Farrow, a former MSNBC host and contributor to NBC News, was known to be originally reporting the story for NBC.
Instead, Farrow's story - and the audio, from a 2015 New York Police Department sting - appeared Tuesday on the website of The New Yorker.
Farrow said that, during the course of his reporting, Weinstein had threatened to sue him, and that other news organizations that had pursued the story similarly faced pressure from the powerful film executive.
HuffPo, citing anonymous sources, reported that NBC had the report as recently as August, and that Farrow already had the audio recording of Weinstein at that time.
David Remnick, the editor of the New Yorker, told the Washington Post that Farrow "had a lot of material" when he approached the magazine about publishing the Weinstein story, and defended the journalist as "an honest person who has worked extremely hard". Clearly, at least one part of NBC knew about Weinstein's reputation as far back as this 2012 episode of 30 Rock.
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According to officials, the committee has also been asked to recommend ways to ensure that such delays do not occur again. The court asked why they woke up to the "serious and sensitive" issue only after the death of so many people.
When asked by Maddow why he had ultimately made a decision to take the story to the New Yorker, Farrow said that she would "have to ask NBC and NBC executives".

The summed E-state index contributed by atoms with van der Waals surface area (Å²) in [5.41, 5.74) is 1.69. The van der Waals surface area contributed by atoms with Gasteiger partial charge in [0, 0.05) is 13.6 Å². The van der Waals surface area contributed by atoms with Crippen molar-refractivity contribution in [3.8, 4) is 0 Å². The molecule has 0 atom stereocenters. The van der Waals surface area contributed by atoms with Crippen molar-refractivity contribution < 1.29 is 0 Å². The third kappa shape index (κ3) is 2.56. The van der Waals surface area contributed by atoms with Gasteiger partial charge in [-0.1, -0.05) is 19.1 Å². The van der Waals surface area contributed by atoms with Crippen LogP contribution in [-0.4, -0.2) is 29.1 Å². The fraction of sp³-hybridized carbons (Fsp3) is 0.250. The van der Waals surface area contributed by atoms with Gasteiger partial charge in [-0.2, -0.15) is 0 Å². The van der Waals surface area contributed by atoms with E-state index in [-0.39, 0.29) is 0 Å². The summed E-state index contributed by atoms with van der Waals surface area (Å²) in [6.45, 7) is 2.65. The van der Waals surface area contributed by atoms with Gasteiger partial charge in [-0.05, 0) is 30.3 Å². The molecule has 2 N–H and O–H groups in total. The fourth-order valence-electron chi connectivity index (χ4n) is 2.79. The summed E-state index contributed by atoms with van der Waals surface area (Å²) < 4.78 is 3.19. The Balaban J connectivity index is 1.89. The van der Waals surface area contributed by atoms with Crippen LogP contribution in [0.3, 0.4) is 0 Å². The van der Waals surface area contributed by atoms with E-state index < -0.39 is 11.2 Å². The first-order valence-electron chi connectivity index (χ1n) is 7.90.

But after sitting for the interview, her lawyer contacted Farrow and NBC to revoke consent because it could put her in legal jeopardy given the terms of her settlement agreement, sources with knowledge of the situation tell THR. He was sacked from the production company he helped create over the weekend and has admitted he needs to seek counseling, even as he has threatened to sue the New York Times and media companies allege huge pressure from him and his lawyers to kill the stories. Immediately, obviously, The New Yorker recognized that. And he has threatened to sue the New York Times for its October 5 story detailing lurid harassment claims and eight settlements paid over many years.
And, Oppenheim made a point of reminding staff that NBC News had bankrolled much of Farrow's work on the piece, something of which, Oppenhein said, the company is "proud". And it is not accurate to say that it was not reportable.
Farrow had also arranged for eight interviews on camera with accusers while working on the report for NBC News, according to an industry insider that spoke to The Daily Beast. However, one of those unnamed sources reportedly said the story brought to NBC was "nowhere close to what ultimately ran in the NY Times or the New Yorker". "In fact, there were multiple determinations at NBC that it was reportable".
The source continued: "The story he published is radically different that what he brought to NBC News".